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Old 11-05-2020, 01:34 PM   #58
Aiwendil
Late Istar
 
Join Date: Mar 2001
Posts: 2,156
Aiwendil has been trapped in the Barrow!
My objection comes down to my view that MT VI text is not a narrative; it's an outline for a new narrative that Tolkien never wrote. For me, this is a clear case for principle 2b, "proposed changes that do not clearly indicate the exact details that must be changed and how they are to be changed." That is, it tells us that Tolkien was going to re-write this material, but it does not give us any actual text to use. The phrases that, in the current proposal, we take from MT to effect this change are, in my opinion, not at all suitable to stand in a narrative. This is Tolkien writing in his own modern, colloquial voice, and there's no way that he would have considered describing Melkor as "isolated in enemy territory" or "swallowing a bitter pill" in an actual rewrite of this story.

Now, yes, it's true that we have explicitly said that we are not to be concerned about stylistic inconsistencies within our text. But when we hashed that out, we were talking about the differing styles of narratives written over the course of Tolkien's life. The key example we dealt with early on was the juxtaposition between the very different styles of the Lost Tales and of stuff like the later 'Tuor'. I don't think that this in any way obligates us to treat the text of notes or analyses written in Tolkien's own 'external' voice as if they are real narratives.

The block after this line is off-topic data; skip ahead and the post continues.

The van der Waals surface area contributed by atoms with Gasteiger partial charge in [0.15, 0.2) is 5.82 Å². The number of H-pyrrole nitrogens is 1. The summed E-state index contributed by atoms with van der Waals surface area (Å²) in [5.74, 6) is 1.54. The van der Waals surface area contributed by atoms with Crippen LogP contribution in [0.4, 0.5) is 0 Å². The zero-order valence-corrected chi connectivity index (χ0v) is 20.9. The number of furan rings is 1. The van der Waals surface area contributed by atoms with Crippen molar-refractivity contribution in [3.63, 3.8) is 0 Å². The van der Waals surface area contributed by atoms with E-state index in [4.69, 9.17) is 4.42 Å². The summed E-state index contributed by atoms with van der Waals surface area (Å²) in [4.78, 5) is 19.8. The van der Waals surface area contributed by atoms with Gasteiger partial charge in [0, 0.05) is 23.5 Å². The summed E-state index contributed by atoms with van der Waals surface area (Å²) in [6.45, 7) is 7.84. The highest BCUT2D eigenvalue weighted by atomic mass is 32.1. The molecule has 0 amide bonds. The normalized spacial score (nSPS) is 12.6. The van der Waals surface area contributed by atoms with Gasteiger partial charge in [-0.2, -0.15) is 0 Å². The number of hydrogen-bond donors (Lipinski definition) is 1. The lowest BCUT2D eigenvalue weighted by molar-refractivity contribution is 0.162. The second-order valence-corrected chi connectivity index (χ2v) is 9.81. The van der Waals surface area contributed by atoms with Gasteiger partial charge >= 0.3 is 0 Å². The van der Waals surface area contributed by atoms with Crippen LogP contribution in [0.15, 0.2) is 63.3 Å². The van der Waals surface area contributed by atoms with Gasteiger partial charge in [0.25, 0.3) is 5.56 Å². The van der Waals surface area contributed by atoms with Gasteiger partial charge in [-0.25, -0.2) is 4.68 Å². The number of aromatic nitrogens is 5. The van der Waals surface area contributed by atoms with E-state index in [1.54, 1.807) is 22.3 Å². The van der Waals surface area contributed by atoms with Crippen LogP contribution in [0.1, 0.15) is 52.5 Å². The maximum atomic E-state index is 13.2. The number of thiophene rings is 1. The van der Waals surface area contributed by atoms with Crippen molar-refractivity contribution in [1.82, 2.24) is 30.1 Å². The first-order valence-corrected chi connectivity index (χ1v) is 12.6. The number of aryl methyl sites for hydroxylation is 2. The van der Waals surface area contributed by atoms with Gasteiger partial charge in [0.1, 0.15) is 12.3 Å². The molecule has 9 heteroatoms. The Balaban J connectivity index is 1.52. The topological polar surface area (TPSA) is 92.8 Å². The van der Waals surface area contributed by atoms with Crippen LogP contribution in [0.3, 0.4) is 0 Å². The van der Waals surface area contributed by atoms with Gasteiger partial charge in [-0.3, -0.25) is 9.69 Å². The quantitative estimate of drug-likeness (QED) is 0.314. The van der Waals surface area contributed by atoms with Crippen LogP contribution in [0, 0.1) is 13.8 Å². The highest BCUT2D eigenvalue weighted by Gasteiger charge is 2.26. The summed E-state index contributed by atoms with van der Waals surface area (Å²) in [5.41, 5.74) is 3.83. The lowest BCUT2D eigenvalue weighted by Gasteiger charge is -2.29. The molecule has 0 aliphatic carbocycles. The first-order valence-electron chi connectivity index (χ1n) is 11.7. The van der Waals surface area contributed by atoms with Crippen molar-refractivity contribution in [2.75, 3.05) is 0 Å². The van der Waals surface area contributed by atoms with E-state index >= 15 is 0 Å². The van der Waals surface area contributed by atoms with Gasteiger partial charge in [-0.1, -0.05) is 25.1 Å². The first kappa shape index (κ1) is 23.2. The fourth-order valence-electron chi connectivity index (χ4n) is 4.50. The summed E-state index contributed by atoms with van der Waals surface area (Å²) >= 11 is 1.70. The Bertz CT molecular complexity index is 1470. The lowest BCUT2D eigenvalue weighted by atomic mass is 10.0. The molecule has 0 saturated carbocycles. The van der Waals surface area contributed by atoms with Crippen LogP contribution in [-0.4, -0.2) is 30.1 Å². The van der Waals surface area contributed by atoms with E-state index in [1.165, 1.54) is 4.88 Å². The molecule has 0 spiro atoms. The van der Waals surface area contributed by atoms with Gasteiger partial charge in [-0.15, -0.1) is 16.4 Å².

So, that's my main objection - that as I see it, we simply don't have a text that is suitable for taking up this new element of the story - and in trying to force MT VI to fill that role, we end up doing great damage to the text.

Now, for many of the other projected changes in MT, as we've discussed, I think the intervention required to achieve the change is much less, and in those cases and many others, we've used the expedient of taking a minimal amount of wording from a note or analysis and inserting it into a text. In some cases, I've been a bit uneasy about how much manipulation of the text is needed, but of course it's hard to draw a clear line between what is acceptable and what is too much. But for me, the situation with this story of the feigned submission of Melkor is clearly on the "too much" side.

Does that help explain my view on this?

Last edited by Aiwendil; 11-05-2020 at 05:23 PM.
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